The discomforts of rehearsing for Lucy’s wedding did not rise or sink to the level of a fight: they just exposed some differences in the ways Johnny and I approached music, performing, arranging, rehearsing. Our first real conflict materialized on Thanksgiving weekend, the day after our first Thanksgiving meal together.

Thanksgiving is my mother’s favorite holiday and for forty-plus years I had been assisting her in making the food, an extravaganza of free-range turkey, chestnut dressing, mashed potatoes and gravy, yams, tossed green salad, cranberry sauce, yeast-risen rolls and two kinds of pie. We made everything from scratch, our only shortcut was using canned pumpkin in the pumpkin pie. We made the same menu every year, the only variable the second pie we would choose to make. Mom and I had a well-practiced routine. She is a good cook, known for her thin, crisp pie crust.

We invited Johnny for Thanksgiving dinner and sat him at the head of the table next to me. He ate well, although my family of origin did not direct much conversation toward him. I tried to pick up the slack.

Before he met me, Johnny had sometimes attended a Thanksgiving dinner for local “orphans,” people who did not have immediate family in the area. In 2012 that dinner fell on the day after Thanksgiving and I agreed to go with Johnny. I made an extra pie to take to the gathering and, because I was transporting food on the bus, I chose to leave my guitar at home.

Johnny arrived by cab and, as it happened, the party took place in the same Berkeley home as the ballad group where Johnny and I had met, so we took our customary places at the end of the dining table where we ate our second Thanksgiving dinner with six other people.

We sat at the table for several hours, eating, waiting for food, talking. I think Johnny had brought some beer and I know that the hostess, Marlene, brought out a bottle of bourbon.

As is often the case, I wasn’t drinking at all. My tastes run to champagne and single malt whiskey and I am careful to limit quantities of alcohol due to my family history and my own low tolerance for alcoholic beverages.

Johnny drank, of course, and I noticed that he drank more than anyone else at the party. That should not have been a surprise to me — I had seen him drink on previous occasions: he was a big guy and liked to drink. This time, though, I saw signs of slippage: he referred to a politician as a “fuckhead” and when I said lightly “Bad boy!” he responded by saying “You know you love it” and grabbing me.

I was shocked. It’s not that he couldn’t grab me physically in private, but I did not know some of the other guests and am fairly circumspect about public displays of affection. I attributed Johnny’s coarser language and behavior to his drinking.

When we had eaten dessert we moved to the adjoining living room to play music and sing. I took up residence on the couch, where I eventually stretched out flat: the long hours of sitting at the table and the long hours on my feet preparing Thanksgiving dinner the previous day had taken their toll.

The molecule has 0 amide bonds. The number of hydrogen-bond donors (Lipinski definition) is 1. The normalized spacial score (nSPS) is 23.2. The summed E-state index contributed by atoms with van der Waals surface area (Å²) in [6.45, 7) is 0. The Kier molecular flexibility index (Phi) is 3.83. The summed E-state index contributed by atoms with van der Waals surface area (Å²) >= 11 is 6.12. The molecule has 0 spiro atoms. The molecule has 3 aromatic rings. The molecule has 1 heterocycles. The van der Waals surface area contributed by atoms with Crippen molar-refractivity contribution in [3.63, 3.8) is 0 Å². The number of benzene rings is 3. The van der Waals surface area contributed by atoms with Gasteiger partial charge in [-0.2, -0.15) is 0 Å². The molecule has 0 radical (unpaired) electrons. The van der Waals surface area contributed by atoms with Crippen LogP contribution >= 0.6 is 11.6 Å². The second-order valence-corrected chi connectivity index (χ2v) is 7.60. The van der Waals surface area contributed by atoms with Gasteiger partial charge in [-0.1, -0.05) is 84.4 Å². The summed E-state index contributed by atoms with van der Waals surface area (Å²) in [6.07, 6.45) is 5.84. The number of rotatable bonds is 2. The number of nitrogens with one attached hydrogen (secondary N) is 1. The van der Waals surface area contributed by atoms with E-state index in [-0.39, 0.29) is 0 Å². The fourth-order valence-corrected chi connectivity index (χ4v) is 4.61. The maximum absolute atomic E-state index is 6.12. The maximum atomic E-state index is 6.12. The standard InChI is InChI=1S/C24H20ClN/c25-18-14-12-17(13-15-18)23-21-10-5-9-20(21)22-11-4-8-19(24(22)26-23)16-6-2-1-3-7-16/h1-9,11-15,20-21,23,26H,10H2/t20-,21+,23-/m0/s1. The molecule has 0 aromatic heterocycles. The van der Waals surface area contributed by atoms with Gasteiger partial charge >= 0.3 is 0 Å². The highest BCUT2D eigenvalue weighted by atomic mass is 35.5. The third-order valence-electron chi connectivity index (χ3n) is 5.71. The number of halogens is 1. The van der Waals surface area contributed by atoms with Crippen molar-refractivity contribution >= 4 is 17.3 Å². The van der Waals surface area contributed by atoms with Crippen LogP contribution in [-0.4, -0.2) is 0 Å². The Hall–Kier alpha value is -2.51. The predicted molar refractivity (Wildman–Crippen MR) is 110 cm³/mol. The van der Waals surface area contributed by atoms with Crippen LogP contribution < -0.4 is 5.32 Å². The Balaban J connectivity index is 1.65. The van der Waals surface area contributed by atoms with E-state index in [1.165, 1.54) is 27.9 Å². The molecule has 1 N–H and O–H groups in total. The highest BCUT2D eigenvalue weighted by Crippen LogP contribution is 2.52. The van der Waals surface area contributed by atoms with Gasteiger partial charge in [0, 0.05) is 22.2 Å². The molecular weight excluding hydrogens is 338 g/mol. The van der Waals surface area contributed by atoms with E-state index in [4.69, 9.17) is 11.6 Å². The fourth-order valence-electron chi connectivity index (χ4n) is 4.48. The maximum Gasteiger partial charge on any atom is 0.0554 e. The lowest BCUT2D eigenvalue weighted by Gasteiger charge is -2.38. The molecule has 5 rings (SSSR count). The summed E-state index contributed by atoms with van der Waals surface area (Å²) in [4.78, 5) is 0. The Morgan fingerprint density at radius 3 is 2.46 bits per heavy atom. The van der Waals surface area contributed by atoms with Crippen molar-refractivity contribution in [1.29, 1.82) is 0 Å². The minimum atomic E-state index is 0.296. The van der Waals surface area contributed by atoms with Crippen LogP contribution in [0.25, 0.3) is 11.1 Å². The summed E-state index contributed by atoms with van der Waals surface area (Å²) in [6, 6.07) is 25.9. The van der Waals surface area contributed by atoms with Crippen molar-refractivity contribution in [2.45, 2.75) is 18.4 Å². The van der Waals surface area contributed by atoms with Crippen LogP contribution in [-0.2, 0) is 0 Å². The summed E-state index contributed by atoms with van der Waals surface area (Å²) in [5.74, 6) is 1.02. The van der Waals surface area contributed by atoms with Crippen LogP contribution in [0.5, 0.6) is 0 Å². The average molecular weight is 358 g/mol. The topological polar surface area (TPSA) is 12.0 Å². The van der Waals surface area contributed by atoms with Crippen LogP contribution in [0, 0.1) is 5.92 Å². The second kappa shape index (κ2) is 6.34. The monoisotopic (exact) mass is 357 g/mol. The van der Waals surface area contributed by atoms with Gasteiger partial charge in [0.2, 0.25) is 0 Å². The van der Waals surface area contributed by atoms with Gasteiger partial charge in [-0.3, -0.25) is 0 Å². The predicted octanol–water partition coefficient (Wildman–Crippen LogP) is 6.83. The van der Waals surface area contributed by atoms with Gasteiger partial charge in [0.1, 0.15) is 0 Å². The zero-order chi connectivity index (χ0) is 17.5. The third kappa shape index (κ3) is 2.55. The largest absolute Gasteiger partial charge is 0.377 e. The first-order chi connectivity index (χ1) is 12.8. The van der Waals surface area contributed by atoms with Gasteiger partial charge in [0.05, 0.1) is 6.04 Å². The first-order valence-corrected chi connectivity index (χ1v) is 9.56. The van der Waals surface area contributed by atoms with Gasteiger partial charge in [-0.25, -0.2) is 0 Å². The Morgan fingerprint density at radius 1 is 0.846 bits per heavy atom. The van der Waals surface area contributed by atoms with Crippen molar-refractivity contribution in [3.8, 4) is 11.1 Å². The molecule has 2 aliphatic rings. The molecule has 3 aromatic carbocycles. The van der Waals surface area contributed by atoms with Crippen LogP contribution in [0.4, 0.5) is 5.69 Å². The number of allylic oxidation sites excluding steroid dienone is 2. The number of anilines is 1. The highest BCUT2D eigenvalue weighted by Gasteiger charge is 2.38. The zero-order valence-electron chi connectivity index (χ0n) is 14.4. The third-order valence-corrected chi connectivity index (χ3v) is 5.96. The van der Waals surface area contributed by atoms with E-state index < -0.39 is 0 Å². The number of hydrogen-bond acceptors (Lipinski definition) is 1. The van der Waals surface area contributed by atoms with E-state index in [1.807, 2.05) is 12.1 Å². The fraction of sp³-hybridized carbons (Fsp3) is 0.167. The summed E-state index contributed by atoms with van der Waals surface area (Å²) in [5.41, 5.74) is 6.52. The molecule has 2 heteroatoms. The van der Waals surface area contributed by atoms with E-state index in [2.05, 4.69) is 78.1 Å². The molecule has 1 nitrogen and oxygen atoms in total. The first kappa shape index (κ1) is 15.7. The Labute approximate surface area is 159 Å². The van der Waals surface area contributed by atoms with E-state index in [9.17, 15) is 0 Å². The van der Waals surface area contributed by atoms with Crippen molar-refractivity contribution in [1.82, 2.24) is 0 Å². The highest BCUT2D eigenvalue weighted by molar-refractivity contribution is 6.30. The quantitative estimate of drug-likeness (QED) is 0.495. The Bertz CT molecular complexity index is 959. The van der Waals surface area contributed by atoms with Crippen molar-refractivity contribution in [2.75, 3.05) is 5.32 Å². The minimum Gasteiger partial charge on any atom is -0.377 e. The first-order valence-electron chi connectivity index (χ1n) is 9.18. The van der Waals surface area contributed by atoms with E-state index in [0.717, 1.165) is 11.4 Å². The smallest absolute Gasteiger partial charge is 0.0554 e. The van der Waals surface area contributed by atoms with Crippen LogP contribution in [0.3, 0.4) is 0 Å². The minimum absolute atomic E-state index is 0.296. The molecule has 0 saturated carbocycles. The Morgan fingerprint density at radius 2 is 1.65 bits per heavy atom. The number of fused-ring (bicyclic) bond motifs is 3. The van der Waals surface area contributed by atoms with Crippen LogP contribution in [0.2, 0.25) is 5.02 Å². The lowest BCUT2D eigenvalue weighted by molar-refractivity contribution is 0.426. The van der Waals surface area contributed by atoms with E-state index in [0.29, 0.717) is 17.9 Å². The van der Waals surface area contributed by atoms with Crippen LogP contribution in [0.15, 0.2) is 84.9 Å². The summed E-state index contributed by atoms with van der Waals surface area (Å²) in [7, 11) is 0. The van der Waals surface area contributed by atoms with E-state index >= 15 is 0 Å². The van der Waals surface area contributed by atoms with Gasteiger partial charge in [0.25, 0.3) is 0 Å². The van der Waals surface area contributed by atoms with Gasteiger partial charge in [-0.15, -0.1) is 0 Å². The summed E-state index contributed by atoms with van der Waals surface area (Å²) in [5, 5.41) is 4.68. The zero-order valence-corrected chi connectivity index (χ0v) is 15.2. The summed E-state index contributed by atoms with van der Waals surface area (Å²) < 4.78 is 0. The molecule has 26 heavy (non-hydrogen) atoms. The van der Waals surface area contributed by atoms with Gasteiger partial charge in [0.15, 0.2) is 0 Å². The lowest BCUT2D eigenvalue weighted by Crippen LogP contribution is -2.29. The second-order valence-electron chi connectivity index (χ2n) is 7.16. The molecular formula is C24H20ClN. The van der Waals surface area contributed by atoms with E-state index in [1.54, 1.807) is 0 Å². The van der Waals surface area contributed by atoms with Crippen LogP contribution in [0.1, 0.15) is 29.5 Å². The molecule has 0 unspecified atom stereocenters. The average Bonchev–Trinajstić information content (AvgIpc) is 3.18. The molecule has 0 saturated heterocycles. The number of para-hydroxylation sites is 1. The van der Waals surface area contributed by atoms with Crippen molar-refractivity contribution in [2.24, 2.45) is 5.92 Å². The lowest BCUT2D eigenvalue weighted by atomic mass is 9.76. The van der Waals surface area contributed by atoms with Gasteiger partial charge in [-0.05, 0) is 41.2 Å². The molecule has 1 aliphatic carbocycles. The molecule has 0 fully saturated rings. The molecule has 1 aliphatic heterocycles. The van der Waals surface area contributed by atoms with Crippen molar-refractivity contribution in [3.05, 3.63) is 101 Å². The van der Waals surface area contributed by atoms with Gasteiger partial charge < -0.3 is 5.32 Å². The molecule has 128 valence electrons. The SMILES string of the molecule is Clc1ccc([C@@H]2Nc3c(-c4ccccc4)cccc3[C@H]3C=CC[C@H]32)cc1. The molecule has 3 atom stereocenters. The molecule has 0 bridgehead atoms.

I am the kind of limited player that needs to play my own instrument: I have hand damage from earlier fractures that affects my ability to play and, as I said, I had left my guitar at home so that I could carry food to the feast.

Once or twice Johnny suggested I play something and someone would hand me an unfamiliar acoustic guitar (Johnny was playing his Telecaster). One guitar I could not play at all; I eked out something on the other. Johnny, meanwhile, led songs, accompanied people on songs of their choice and played duets with his friend Beth. He stayed in the center of the action, played tirelessly and kept drinking while I grew tireder and tireder.

I don’t remember what time we left the party or how we got home that night, but I do remember a bus ride where Johnny said, “I’m going out with a crazy person.”

He said that because I mentioned his drinking and behavior at the party. He chose to interpret my comment as a complaint about how he behaved in the session. He accused me of telling him he was hogging the session or grandstanding, but what I wanted to address was how his demeanor toward me had changed.

“You weren’t acting like yourself,” he said. “You were being passive, not participating.”

“Johnny, I was tired. It was a long day and I didn’t have my guitar because I had to bring a pie.”

He told me I had to stop behaving like I had toward my father and my alcoholic brothers.

“They weren’t there,” I said.

“Oh, they were there,” he insisted.

Johnny thought that everything would be fine if I just accepted his drinking and trusted him to handle it, but I didn’t trust anyone who drank until they proved to me several times that they remained pleasant, trustworthy and, above all, fully present.

When Johnny referred to me as “crazy,” I cautioned him not to say things he might regret. I knew that I could react to certain words or behaviors, but I also knew I was not crazy, that I was reacting to things that Johnny had done and said.

It took hours of accusatory emails and conversations to sort it all out and come to peace. The underlying issues remained, however, and would rise again.

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